6 tips to get a pro mix in any room

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Following my previous article, where I gave you 5 tips for a better recording, here are my 6 tips for a better mix.

Balance, balance, BALANCE !

Mixing is all about balance: any change you make on any given track will change the overall song/cue balance. With EQ you can change the volume of certain frequencies while with compression you can change the dynamic range of a track. Both processes have an impact on the balance. Also adding effects, such as reverb, you can change the perceived distance or depth of a track, hence the balance!

If you’ve followed my advice on always having a good mix during your production, you should have a relatively balanced track as soon as you start mixing. I’d suggest to spend your first moments of the mixing process only tweaking faders. If your arrangement works well you should find a good balance fairly quickly. If you struggle to find your initial balance, focus on the arrangement or performance issues before reaching for EQ. Dense tracks are inherently trickier to mix, but if the arrangement works, the balance will fall into place naturally.

After you have this initial mix, you can start to add in EQ, compression and effects.

Pan with intention

One of the most underrated tool for mixing is the pan knob. I see lots of people being afraid of hard-panning tracks. Hard panning is the process of panning something all the way to the left or to the right.

If you hard pan most of the tracks you’ll get more space in the middle of the stereo field, which is very useful for placing your soloists (or vocals if you’re mixing a song) prominently but balanced with the track. Leaving space in the middle is also very useful for dialogues when the music is combined with the rest of the soundtrack. Furthermore, thanks to hard panning, you’re also going to increase the perceived width of the track.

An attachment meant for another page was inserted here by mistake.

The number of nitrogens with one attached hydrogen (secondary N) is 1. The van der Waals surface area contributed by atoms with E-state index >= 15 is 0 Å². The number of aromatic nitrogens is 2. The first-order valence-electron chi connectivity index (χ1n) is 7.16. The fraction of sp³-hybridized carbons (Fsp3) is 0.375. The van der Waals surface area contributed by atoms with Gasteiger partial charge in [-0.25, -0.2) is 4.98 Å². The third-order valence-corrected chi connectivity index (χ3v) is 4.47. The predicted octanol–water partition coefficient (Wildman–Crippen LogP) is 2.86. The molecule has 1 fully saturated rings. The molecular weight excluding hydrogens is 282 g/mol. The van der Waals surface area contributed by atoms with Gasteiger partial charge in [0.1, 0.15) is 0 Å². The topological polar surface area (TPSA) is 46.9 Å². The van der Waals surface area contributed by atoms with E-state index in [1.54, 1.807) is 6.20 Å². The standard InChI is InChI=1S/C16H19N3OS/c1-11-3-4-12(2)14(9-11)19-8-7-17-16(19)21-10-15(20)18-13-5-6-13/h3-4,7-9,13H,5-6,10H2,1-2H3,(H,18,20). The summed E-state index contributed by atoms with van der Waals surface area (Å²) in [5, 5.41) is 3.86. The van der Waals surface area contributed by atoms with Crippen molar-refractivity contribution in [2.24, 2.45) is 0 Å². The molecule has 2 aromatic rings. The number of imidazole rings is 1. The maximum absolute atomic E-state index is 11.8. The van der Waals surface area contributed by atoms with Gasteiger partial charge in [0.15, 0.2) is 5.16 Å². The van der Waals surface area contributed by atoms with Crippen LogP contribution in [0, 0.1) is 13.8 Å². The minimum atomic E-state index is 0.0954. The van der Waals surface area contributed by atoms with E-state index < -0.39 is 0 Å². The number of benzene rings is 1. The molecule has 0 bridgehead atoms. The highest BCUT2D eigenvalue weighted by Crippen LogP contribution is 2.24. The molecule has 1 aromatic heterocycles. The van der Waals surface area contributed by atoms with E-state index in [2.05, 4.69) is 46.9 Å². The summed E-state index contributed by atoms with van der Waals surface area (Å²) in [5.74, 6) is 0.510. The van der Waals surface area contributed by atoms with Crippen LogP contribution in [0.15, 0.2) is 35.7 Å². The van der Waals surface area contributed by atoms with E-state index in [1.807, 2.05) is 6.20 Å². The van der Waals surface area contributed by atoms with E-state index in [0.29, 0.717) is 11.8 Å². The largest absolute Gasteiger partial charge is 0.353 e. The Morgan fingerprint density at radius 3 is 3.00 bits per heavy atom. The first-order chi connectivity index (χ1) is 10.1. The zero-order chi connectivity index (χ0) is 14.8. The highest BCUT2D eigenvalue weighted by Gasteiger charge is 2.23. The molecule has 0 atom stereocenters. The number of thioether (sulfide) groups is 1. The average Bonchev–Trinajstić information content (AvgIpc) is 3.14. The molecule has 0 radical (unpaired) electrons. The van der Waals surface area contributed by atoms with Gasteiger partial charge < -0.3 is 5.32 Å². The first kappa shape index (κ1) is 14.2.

Use few and simple plugins

Nowadays the plug-in market is saturated with countless of very good, yet mostly useless plugins. Yes, at the risk of being too bold I’ll say that most of the plugins out there are useless. Surely many of them have their place in particular situations, but the truth is you probably already have more than enough for your needs. While mixing you don’t want to endlessly fiddle with that new plugin you just bought on Black Friday. Chances are, you don’t have a clue on how to use it properly anyway.

Just like with any tool, you need to become second nature with your plugins in order to operate them quickly and effectively. Stick to use few of them and learn them well.

I’d suggest to use just one type of plugin for each category (EQ, compressor, reverb, delay etc..) at least until you get to know them very well. This way you’re going to build a very effective toolbox, wasting less time fiddling and concentrating more on the music.

Use the MUTE button (instead of SOLO)

Just because you recorded/programmed a track doesn’t mean it should automatically make it to the mix (unless your director or producer is so attached to it 🙂 ). Almost 90% of the time, once you have established a good balance, you’ll end up with one or more tracks that won’t fit. Don’t be shy, just mute them! You don’t necessarily need to mute a track from the beginning to the end of your piece: you can also mute parts of that track to create a more dynamic and interesting mix. For example try muting some percussions in the verse of a song, only to let them play during the chorus.
Or try to mute some of the accompaniment sections during soft orchestral passages, to make the big moments more explosive.